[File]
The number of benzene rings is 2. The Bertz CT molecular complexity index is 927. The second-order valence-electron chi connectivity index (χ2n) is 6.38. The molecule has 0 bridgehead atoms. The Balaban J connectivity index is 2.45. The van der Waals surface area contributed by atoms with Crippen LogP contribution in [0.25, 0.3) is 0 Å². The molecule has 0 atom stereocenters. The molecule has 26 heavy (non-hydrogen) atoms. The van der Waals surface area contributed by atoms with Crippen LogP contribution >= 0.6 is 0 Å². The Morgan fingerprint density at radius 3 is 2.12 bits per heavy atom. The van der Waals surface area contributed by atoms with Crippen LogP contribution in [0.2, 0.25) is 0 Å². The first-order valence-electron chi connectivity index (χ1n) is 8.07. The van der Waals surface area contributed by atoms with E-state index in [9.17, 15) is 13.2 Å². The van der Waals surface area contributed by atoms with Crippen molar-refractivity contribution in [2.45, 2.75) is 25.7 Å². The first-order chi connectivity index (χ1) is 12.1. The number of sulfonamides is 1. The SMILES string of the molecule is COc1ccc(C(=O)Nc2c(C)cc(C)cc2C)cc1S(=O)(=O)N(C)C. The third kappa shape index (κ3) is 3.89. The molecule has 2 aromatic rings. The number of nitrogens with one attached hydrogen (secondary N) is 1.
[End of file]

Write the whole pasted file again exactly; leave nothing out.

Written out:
The number of benzene rings is 2. The Bertz CT molecular complexity index is 927. The second-order valence-electron chi connectivity index (χ2n) is 6.38. The molecule has 0 bridgehead atoms. The Balaban J connectivity index is 2.45. The van der Waals surface area contributed by atoms with Crippen LogP contribution in [0.25, 0.3) is 0 Å². The molecule has 0 atom stereocenters. The molecule has 26 heavy (non-hydrogen) atoms. The van der Waals surface area contributed by atoms with Crippen LogP contribution >= 0.6 is 0 Å². The Morgan fingerprint density at radius 3 is 2.12 bits per heavy atom. The van der Waals surface area contributed by atoms with Crippen LogP contribution in [0.2, 0.25) is 0 Å². The first-order valence-electron chi connectivity index (χ1n) is 8.07. The van der Waals surface area contributed by atoms with E-state index in [9.17, 15) is 13.2 Å². The van der Waals surface area contributed by atoms with Crippen molar-refractivity contribution in [2.45, 2.75) is 25.7 Å². The first-order chi connectivity index (χ1) is 12.1. The number of sulfonamides is 1. The SMILES string of the molecule is COc1ccc(C(=O)Nc2c(C)cc(C)cc2C)cc1S(=O)(=O)N(C)C. The third kappa shape index (κ3) is 3.89. The molecule has 2 aromatic rings. The number of nitrogens with one attached hydrogen (secondary N) is 1.